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Should I Apply for SSDI or SSI?

You’ve been injured or have a disability that will prevent you from working. You know you might qualify for social security benefits but don’t know which to apply for: Social Security Disability Income (SSDI) or Supplemental Security Income (SSI). Which one do you apply for?

Here is some information on both types of Social Security benefits.

To Qualify for Social Security Disability Income (SSDI)

There are many factors that will go into whether or not you will qualify for SSDI benefits. One of these factors is that you need to have enough of what is called work credits. Work credits are a system used by the Social Security Administration (SSA) to calculate whether you have enough work history to be eligible to receive benefits. Work history is important, because to qualify it is a requirement that you have paid into the Federal Insurance Contributions Act (FICA) throughout your employment history. Most people who are employed in the United States pay into this system, as do their employers. 

If you are looking to receive disability benefits, another requirement is that you must be completely unable to perform the requirements of your profession. The SSA must also decide that you can’t adapt to other work as the result of your disability, which is often a point of trouble for people applying for Social Security Disability Insurance.

There’s some math involved in calculating eligibility for SSDI. The Social Security Administration requires that you have at least 40 work credits to be qualified as “insured” by the program. You gain work credits by paying into the system, which we covered above with the FICA. Twenty of those credits must have been earned in the last 5 years, however, if you’re younger you may not have to have as many credits to qualify. If you’re under 31 years old, the requirements are a bit different. If you’re above that age, you must have worked at least five of the last ten years in full-time work.

To Qualify for Supplemental Security Income (SSI)

Supplemental Security Income (SSI) eligibility requirements are different and are typically simpler to navigate. There is no past employment requirement for SSI and it is primarily decided by financial need. Not only are SSI benefits awarded to disabled workers, but also awarded to individuals and disabled children born with a disability. Before moving forward with an application for SSI, it is a good idea consult with a local disability attorney to discuss your options, as well as the specific income requirements for your state.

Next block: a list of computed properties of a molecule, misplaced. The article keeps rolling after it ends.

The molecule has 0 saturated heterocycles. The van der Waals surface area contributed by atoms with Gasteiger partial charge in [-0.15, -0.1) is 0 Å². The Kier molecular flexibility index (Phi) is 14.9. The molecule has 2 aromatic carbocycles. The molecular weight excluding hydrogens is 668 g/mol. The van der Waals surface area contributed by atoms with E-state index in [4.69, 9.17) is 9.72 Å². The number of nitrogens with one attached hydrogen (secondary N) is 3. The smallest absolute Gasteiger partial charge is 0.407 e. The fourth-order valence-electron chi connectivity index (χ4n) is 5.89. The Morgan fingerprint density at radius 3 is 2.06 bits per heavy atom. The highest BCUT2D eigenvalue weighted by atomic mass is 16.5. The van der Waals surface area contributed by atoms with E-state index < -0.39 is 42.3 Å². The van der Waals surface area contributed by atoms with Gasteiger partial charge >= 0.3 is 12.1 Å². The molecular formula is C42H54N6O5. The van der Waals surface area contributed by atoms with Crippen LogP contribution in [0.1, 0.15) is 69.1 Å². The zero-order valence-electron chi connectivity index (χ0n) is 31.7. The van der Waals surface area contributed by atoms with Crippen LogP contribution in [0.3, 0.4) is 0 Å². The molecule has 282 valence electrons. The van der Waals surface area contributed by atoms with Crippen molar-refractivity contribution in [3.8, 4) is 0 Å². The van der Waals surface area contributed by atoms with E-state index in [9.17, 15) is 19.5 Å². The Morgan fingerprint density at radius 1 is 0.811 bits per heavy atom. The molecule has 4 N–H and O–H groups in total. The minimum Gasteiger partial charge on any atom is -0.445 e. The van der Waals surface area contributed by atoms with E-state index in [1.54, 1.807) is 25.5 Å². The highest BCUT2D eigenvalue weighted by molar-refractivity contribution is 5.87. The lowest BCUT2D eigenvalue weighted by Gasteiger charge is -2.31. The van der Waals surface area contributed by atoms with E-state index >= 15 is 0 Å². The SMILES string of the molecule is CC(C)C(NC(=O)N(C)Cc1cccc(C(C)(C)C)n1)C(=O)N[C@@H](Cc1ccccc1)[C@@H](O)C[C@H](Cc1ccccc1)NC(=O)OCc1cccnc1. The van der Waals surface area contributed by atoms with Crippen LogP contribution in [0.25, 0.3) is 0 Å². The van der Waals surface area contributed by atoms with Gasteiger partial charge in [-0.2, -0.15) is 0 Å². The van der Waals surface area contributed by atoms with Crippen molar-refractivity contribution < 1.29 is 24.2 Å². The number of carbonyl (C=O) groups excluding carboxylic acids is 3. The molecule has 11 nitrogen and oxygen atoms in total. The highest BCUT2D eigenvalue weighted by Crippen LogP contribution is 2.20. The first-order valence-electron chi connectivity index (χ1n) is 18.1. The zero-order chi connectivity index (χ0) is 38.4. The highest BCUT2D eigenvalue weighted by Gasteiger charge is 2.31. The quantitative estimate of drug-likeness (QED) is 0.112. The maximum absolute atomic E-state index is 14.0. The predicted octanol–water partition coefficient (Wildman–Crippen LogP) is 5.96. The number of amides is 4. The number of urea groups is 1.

SSDI and SSI Info Table

Social Security Disability Income (SSDI)
Supplemental Security Income (SSI)
Funded by FICA taxes
Funded by general taxes
Must have eligible medical condition
Must have eligible medical condition
Must be unable to work for 12 months or more
Must be unable to work for 12 months or more
Cannot adjust to other work
Cannot adjust to other work
Worked enough to earn working credits
Have not worked enough to earn working credits
Benefit amount is determined by past earnings
Benefit amount is determined by a federal maximum
Family members can also receive your SSDI benefits
Must have limited resources -$2000 per person or$3000 per couple
Family members have to apply for SSI benefits individually is here to help you navigate your options and help you better understand Social Security Disability Insurance and Supplemental Security Income. Up to 70% of initial applications are denied each year, so it is essential to properly research application requirements. Working with an experienced social security disability attorney can help you in the application process. Complete our free evaluation to be connected with a local disability attorney to discuss the specifics of your situation and discuss your next steps forward. 

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